Sampling Resolution and Sampling Points

The ability for an OTDR to pinpoint the right distance of an event relies on a combination of different parameters—among them are the sampling resolution and the sampling points. Sampling resolution is defined as “the minimum distance between two consecutive sampling points acquired by the instrument”. This parameter is crucial, as it defines the ultimate distance accuracy and fault-finding capability of the OTDR. Depending on the selected pulse width and distance range, this value could vary from 4 cm up to a few meters. Consequently, there must be a high number of sampling points taken during an acquisition  to maintain the best possible resolution. Figure 9a and 9b illustrate the role that high resolution plays in fault-finding.


As illustrated above, having a high number of points results in a higher resolution (short distance between points), which is the ultimate condition for fault-finding.Figure 9: Resolution vs. fault-finding efficiency: (a) 5-meter resolution (higher resolution). (b) 15-meter resolution (lower resolution)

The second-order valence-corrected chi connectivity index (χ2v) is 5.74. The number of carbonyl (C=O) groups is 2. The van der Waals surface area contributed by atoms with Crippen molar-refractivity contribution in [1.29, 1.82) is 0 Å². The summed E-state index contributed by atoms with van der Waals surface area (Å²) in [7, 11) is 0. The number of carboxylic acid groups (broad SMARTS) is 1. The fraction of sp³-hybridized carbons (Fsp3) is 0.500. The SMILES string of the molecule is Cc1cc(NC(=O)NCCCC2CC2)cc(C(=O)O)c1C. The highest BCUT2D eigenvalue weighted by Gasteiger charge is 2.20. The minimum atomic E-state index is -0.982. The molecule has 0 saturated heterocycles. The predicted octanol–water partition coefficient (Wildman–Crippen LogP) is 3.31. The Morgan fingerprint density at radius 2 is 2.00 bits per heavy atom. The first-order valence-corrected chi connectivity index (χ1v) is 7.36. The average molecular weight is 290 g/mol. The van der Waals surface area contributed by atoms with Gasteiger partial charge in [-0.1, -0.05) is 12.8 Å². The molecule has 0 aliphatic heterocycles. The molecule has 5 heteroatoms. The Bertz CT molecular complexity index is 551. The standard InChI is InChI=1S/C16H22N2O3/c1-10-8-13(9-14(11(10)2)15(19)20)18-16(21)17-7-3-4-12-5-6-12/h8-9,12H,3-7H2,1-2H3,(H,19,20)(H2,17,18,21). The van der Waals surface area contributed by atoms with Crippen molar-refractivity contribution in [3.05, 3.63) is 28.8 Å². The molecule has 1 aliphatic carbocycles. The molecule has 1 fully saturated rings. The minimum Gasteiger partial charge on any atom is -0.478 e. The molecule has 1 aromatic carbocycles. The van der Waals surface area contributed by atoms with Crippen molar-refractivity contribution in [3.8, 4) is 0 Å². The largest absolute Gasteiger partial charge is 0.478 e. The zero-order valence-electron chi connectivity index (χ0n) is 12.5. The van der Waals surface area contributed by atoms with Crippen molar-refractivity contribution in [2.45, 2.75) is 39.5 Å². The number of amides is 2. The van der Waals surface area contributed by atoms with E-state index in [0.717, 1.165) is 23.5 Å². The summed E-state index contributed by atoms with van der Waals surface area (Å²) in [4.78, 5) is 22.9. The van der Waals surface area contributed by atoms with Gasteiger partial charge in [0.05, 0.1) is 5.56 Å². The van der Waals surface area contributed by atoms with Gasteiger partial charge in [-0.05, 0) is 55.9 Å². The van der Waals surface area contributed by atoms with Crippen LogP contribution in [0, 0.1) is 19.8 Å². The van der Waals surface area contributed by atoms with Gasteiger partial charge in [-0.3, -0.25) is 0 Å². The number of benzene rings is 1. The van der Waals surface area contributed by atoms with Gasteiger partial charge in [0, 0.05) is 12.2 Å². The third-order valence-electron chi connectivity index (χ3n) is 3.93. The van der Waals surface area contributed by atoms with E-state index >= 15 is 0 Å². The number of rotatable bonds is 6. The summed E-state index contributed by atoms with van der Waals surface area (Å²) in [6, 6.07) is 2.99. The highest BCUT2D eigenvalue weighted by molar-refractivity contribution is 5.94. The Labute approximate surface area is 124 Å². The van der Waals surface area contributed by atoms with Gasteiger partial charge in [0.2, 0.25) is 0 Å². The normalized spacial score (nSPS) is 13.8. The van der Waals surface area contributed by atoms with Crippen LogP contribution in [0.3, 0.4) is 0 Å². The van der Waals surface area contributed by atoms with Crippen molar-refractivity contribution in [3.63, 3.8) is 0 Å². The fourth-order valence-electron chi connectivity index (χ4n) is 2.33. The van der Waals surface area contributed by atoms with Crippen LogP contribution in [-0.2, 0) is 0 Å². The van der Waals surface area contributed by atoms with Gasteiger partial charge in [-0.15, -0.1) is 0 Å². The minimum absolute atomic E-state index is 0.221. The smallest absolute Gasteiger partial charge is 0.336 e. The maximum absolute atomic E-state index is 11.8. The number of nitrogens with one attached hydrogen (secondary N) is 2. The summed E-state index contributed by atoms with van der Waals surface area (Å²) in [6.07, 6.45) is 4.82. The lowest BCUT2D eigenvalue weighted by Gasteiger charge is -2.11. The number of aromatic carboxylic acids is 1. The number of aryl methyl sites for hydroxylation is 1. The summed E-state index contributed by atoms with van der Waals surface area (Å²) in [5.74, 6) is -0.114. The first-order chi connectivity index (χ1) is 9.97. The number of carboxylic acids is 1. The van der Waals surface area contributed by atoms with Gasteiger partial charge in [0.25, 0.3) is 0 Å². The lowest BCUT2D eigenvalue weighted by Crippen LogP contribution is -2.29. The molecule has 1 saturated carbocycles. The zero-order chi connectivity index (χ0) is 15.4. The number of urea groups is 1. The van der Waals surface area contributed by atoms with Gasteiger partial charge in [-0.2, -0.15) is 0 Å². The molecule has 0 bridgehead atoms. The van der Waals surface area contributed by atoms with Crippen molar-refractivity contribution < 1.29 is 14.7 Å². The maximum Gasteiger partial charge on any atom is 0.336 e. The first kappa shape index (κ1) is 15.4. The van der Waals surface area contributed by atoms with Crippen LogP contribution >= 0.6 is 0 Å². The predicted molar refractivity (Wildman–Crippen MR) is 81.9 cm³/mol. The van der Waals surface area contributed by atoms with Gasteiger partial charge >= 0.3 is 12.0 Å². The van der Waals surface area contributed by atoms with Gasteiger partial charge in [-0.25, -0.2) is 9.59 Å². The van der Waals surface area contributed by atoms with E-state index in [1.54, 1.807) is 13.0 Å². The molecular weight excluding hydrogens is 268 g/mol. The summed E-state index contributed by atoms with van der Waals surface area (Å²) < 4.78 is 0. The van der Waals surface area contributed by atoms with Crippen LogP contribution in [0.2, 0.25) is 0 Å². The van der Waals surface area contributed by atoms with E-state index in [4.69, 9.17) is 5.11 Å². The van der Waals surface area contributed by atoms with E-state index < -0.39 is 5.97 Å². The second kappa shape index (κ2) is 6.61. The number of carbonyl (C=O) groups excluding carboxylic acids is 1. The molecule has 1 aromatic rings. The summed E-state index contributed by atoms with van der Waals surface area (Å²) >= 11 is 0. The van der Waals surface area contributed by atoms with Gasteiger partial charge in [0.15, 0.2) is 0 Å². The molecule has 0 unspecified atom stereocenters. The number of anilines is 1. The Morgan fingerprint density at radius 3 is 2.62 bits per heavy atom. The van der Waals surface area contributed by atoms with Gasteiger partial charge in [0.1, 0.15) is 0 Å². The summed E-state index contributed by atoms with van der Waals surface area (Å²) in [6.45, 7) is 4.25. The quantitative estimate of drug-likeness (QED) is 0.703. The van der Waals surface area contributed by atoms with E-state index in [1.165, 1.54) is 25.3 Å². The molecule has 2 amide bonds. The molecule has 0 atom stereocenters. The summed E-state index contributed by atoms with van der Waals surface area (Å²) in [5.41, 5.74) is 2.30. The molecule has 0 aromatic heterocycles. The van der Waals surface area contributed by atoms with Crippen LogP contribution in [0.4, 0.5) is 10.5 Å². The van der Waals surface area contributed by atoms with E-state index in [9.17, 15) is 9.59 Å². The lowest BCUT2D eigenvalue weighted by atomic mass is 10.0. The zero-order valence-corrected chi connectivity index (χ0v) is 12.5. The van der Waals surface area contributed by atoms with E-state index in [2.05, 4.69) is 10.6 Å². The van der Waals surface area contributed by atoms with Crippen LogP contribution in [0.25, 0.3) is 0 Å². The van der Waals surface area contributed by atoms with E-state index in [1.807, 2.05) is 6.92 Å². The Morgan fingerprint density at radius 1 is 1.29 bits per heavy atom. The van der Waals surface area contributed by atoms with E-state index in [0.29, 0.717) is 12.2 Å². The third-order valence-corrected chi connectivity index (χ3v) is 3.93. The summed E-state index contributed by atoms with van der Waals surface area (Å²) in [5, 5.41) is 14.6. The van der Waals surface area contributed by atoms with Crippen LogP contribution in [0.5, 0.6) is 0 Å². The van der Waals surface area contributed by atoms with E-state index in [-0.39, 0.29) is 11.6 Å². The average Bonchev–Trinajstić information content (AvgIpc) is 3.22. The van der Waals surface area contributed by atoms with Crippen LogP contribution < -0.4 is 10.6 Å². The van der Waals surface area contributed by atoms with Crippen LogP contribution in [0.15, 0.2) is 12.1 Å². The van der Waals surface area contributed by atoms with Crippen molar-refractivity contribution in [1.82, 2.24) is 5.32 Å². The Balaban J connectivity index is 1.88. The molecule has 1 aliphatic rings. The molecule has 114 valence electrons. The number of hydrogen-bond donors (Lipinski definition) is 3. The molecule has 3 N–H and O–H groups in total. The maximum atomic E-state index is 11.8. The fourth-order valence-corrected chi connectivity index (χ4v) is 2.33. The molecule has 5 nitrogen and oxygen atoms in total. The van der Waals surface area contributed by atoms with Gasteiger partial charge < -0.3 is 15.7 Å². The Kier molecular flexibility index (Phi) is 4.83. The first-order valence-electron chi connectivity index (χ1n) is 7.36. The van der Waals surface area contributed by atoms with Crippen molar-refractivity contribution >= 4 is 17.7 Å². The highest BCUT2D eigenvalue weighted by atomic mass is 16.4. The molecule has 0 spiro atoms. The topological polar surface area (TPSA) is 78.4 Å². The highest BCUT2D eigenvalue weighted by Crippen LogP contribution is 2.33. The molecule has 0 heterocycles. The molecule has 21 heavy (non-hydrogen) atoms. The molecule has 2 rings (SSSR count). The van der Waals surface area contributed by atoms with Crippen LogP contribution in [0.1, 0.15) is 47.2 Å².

There are numerous OTDR models available on the market, addressing different test and measurement needs—from basic fault finders to advanced instruments. To make the right choice, fundamental parameters must be considered when purchasing an OTDR, since selecting a unit only based on overall performance and price will lead to problems if the model selected is inappropriate for the application. An OTDR has complex specifications, and most of them entail trade-offs. A solid understanding of these parameters and how to verify them will help buyers make the right choice for their needs—maximizing productivity and cost efficiency.

Our next OTDR article will examine other important parameters such as measurement range, linearity and how to measure and compare dynamic range; it will also take an in-depth look at macrobends, as well as the different limitations of the OTDR.